You seldom see a sailor wrap his neck up. No, he always keeps it bare and exposed, and has a turn-down collar, and if he has a tie at all, it is but a small one loosely tied, so that the wind can blow all round his neck. In this philosophy I am a firm believer, having never deviated from it for these fourteen years, and having before that time been frequently troubled with colds, but very seldom since.

If you feel that you want something else, why, then grow your beards! A habit most natural, scriptural, manly, and beneficial. One of our brethren, now present, has for years found this of great service. He was compelled to leave England on account of the loss of his voice, but he has become as strong as Samson now that his locks are unshorn.

If your throats become affected consult a good physician, or if you cannot do this, give what attention you please to the following hint. Never purchase “Marsh-mallow Rock,” “Cough-no-more Lozenges,” “Pulmonic Wafers,” Horehound, Ipecacuanha, or any of the ten thousand emollient compounds. They may serve your turn for a time by removing present uneasiness, but they ruin the throat by their laxative qualities. If you wish to improve your throat take a good share of pepper — good Cayenne pepper, and other astringent substances, as much as your stomach can bear. (Lecture to My Students, lecture 8 “On the Voice”)

From Spurgeon’s Pulpit: The Sacred Book

From the sermon “Holy Longings”:

All other books might be heaped together in one pile and burned with less loss to the world than would be occasioned by the obliteration of a single page of the sacred volume [Scripture]. At their best, all other books are but as gold leaf, requiring acres to find one ounce of the precious metal. But the Bible is solid gold. It contains blocks of gold, mines, and whole caverns of priceless treasure. In the mental wealth of the wisest men there are no jewels like the truths of revelation. The thoughts of men are vanity, low, and groveling at their best. but he who has given us this book has said, “For my thoughts are not your thoughts, neither are your ways my ways, declares the LORD. For as the heavens are higher than the earth, so are my ways higher than your ways and my thoughts than your thoughts” (Isaiah 55:8-9). Let it be to you and to me a settled matter that the word of the Lord shall be honored in our minds and enshrined in our hearts. Let others speak as they may. We could sooner part with all that is sublime and beautiful, or cheering and profitable, in human literature than lose a single syllable from the mouth of God.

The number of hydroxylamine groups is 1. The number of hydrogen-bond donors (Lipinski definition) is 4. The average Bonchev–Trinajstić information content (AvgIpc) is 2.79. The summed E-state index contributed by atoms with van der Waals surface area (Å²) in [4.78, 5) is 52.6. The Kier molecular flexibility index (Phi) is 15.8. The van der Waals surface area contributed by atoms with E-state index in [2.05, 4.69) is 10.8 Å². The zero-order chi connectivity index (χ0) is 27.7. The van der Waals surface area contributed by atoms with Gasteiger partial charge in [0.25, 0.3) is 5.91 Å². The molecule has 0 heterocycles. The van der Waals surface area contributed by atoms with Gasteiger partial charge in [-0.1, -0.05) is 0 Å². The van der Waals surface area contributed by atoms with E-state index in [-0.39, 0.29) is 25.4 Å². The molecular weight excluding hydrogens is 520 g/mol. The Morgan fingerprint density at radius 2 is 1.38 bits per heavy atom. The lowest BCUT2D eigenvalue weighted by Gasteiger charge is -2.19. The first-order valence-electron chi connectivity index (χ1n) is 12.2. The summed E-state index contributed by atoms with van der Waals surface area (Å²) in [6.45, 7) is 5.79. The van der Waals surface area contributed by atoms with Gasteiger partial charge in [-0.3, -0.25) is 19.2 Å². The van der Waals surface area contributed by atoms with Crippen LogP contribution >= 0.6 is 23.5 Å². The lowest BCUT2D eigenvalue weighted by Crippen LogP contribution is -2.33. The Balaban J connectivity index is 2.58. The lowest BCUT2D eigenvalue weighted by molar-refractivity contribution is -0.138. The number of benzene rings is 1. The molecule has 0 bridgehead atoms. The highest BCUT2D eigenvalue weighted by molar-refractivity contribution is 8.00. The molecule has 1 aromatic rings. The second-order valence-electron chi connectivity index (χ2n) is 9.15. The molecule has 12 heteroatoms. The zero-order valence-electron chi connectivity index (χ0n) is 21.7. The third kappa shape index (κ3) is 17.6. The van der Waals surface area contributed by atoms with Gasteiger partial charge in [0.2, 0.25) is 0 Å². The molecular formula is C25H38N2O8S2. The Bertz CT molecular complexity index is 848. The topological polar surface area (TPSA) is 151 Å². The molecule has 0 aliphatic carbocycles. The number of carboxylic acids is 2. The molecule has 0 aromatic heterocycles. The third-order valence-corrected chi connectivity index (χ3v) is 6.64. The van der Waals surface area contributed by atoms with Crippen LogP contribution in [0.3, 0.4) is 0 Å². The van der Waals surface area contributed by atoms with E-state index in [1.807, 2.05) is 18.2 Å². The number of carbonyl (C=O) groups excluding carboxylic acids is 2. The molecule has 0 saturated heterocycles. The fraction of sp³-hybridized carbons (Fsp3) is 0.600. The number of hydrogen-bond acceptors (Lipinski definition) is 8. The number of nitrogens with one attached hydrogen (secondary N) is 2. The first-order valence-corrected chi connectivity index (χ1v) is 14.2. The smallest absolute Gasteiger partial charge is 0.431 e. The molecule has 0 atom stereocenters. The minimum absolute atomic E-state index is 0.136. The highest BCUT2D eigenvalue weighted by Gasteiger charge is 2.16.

From Spurgeon’s Pulpit: Christ Did Not Say "Feed My Giraffes"

From his sermon, “Feed My Sheep“:

A farmer one day, after he had listened to a simple sermon which was the very opposite of what he generally heard, exclaimed, “O Lord, we bless you that the food was put into a low crib today, so that Your sheep could reach it!” Some Brothers put the food up so high that the poor sheep cannot possibly feed upon it. I have thought, as I have listened to our eloquent friends, that they imagined that our Lord had said, “Feed my giraffes.” None but giraffes could reach the food when placed in so lofty a rack! Christ says, “Feed My sheep”—place the food among them. Put it close to them.